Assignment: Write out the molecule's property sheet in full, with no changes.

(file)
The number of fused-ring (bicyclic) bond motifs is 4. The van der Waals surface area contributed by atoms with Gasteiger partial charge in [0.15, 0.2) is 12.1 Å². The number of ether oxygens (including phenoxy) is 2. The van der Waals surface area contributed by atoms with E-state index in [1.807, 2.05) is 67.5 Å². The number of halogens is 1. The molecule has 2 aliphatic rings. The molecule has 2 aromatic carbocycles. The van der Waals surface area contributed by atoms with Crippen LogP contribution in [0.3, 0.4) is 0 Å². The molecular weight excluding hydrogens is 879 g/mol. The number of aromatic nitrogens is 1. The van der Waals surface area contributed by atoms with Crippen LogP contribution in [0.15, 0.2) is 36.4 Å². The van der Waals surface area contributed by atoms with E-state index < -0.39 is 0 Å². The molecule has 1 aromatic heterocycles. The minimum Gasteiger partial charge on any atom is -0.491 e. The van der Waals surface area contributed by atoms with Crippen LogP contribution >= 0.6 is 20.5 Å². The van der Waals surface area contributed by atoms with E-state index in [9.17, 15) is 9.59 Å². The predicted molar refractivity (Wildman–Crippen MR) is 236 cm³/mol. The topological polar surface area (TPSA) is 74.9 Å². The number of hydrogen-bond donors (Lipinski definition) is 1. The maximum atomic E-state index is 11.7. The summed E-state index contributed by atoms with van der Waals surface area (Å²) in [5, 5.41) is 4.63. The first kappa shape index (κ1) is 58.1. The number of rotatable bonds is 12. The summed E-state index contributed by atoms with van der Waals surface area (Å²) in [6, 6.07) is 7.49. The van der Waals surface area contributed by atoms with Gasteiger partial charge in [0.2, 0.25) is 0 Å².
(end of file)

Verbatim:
The number of fused-ring (bicyclic) bond motifs is 4. The van der Waals surface area contributed by atoms with Gasteiger partial charge in [0.15, 0.2) is 12.1 Å². The number of ether oxygens (including phenoxy) is 2. The van der Waals surface area contributed by atoms with E-state index in [1.807, 2.05) is 67.5 Å². The number of halogens is 1. The molecule has 2 aliphatic rings. The molecule has 2 aromatic carbocycles. The van der Waals surface area contributed by atoms with Crippen LogP contribution in [0.3, 0.4) is 0 Å². The molecular weight excluding hydrogens is 879 g/mol. The number of aromatic nitrogens is 1. The van der Waals surface area contributed by atoms with Crippen LogP contribution in [0.15, 0.2) is 36.4 Å². The van der Waals surface area contributed by atoms with E-state index < -0.39 is 0 Å². The molecule has 1 aromatic heterocycles. The minimum Gasteiger partial charge on any atom is -0.491 e. The van der Waals surface area contributed by atoms with Crippen LogP contribution >= 0.6 is 20.5 Å². The van der Waals surface area contributed by atoms with E-state index in [9.17, 15) is 9.59 Å². The predicted molar refractivity (Wildman–Crippen MR) is 236 cm³/mol. The topological polar surface area (TPSA) is 74.9 Å². The number of hydrogen-bond donors (Lipinski definition) is 1. The maximum atomic E-state index is 11.7. The summed E-state index contributed by atoms with van der Waals surface area (Å²) in [5, 5.41) is 4.63. The first kappa shape index (κ1) is 58.1. The number of rotatable bonds is 12. The summed E-state index contributed by atoms with van der Waals surface area (Å²) in [6, 6.07) is 7.49. The van der Waals surface area contributed by atoms with Gasteiger partial charge in [0.2, 0.25) is 0 Å².